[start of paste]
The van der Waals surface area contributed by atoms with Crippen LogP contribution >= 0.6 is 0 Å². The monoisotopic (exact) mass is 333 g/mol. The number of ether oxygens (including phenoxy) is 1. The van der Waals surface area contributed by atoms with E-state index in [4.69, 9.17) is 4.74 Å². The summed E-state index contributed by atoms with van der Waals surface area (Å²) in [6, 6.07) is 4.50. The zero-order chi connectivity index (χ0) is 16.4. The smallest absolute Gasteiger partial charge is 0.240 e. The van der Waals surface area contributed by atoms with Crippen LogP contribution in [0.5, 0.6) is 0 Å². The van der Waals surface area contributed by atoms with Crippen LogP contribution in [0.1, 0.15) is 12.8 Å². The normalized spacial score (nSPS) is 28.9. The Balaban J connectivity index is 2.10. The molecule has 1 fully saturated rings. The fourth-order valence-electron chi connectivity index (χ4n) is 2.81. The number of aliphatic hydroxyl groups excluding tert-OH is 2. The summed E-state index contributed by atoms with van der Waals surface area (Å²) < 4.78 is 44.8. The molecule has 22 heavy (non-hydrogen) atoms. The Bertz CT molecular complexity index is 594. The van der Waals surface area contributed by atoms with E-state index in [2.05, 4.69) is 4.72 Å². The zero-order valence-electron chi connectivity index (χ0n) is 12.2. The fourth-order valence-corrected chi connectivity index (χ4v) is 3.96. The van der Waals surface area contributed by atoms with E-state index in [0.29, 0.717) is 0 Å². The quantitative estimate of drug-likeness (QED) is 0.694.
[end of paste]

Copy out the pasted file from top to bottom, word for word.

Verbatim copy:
The van der Waals surface area contributed by atoms with Crippen LogP contribution >= 0.6 is 0 Å². The monoisotopic (exact) mass is 333 g/mol. The number of ether oxygens (including phenoxy) is 1. The van der Waals surface area contributed by atoms with E-state index in [4.69, 9.17) is 4.74 Å². The summed E-state index contributed by atoms with van der Waals surface area (Å²) in [6, 6.07) is 4.50. The zero-order chi connectivity index (χ0) is 16.4. The smallest absolute Gasteiger partial charge is 0.240 e. The van der Waals surface area contributed by atoms with Crippen LogP contribution in [0.5, 0.6) is 0 Å². The van der Waals surface area contributed by atoms with Crippen LogP contribution in [0.1, 0.15) is 12.8 Å². The normalized spacial score (nSPS) is 28.9. The Balaban J connectivity index is 2.10. The molecule has 1 fully saturated rings. The fourth-order valence-electron chi connectivity index (χ4n) is 2.81. The number of aliphatic hydroxyl groups excluding tert-OH is 2. The summed E-state index contributed by atoms with van der Waals surface area (Å²) < 4.78 is 44.8. The molecule has 22 heavy (non-hydrogen) atoms. The Bertz CT molecular complexity index is 594. The van der Waals surface area contributed by atoms with E-state index in [2.05, 4.69) is 4.72 Å². The zero-order valence-electron chi connectivity index (χ0n) is 12.2. The fourth-order valence-corrected chi connectivity index (χ4v) is 3.96. The van der Waals surface area contributed by atoms with E-state index in [0.29, 0.717) is 0 Å². The quantitative estimate of drug-likeness (QED) is 0.694.